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To the thoughtful foundational essays written by Wilson & Gowdy and Elinor Ostrom, I suggest three questions. Because it is often helpful to have a concrete application in mind, I’ll phrase this commentary in terms of constitutional dynamics. Constitutions are particularly interesting for our study: they are sets of related rules, each clause formally independent, […]

The ‘Dune Hypothesis’

April 7, 2012 by

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I am an avid consumer of science fiction and fantasy novels. The most interesting aspect of such fiction to me is how authors construct social structures within which their heroes operate. Whether this happens in some alternate world where magic is possible, or “a long time ago in a galaxy far, far away” the authors […]

Steven C. Hayes. Variation and Selection in Rules and Rule-Governance: The Perspective of Behavioral Psychotherapy

April 6, 2012 by

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The Latin root of “rules” (regula) originally just meant a straight stick, and later a stick used for measuring. That sense remains in English (e.g., a wooden ruler), but a later sense was simply that of any consistent pattern (e.g., ruled paper, or “I don’t eat before noon, as a rule”). The most recent sense […]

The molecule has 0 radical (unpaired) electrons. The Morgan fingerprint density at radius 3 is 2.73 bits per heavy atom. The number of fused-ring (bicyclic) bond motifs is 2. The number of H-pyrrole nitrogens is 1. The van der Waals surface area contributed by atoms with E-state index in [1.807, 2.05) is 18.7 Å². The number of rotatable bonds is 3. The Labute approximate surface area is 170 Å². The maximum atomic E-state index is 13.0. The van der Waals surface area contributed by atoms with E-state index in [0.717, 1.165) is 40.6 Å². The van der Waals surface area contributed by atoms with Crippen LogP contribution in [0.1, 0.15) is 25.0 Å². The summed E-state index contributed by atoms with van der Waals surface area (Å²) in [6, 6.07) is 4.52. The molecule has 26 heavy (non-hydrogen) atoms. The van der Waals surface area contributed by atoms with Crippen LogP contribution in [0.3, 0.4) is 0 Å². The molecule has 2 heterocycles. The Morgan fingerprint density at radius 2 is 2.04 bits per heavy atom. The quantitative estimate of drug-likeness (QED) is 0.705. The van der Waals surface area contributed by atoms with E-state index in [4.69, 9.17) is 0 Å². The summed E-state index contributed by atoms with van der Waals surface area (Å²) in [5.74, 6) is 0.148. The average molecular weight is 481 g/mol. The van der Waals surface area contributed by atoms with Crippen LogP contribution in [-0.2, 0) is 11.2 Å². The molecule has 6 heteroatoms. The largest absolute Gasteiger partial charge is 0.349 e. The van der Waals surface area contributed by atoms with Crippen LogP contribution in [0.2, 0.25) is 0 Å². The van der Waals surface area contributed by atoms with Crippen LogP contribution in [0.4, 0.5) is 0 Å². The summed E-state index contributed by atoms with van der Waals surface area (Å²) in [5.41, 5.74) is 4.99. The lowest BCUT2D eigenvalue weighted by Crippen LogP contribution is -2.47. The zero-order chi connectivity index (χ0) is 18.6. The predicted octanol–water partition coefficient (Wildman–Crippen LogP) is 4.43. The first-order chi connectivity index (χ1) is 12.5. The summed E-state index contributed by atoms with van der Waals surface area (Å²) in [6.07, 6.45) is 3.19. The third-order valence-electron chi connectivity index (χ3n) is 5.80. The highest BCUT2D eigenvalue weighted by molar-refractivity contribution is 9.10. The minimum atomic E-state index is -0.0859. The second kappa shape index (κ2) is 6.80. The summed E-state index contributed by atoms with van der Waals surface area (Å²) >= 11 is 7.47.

David D. Laitin: On Ostrom (or “Linphoria before Jeremy”)

April 6, 2012 by

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Professor Ostrom has put her neophyte reader in a difficult situation. Hers is a mature research program of enormous scope and intellectual yield. However, because of that, it is far too complex to be neatly summarized in an introductory section, and if fully summarized, there would be no further space for a positive contribution to […]

Cooperation in Humans: Is It Really ‘Strong Reciprocity’?

April 5, 2012 by

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When I first met Sam Bowles (it must have been in the early 2000s) I was already a committed proponent of multilevel selection. My recollection of our interactions at the time was that while he was not a strong critic of the idea, neither was he a strong supporter. I was reminded of our early […]

Yasha Hartberg: Commentary on Elinor Ostrom

April 5, 2012 by

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I find myself once again grateful for Ostrom’s foundational work.  The systematic study of institutional change is a daunting subject with potentially countless variables, yet Ostrom and her colleagues at the Workshop in Political Theory and Policy Analysis have managed to propose a framework which deftly gives this bewildering complexity empirical traction.  As Ian Lustick […]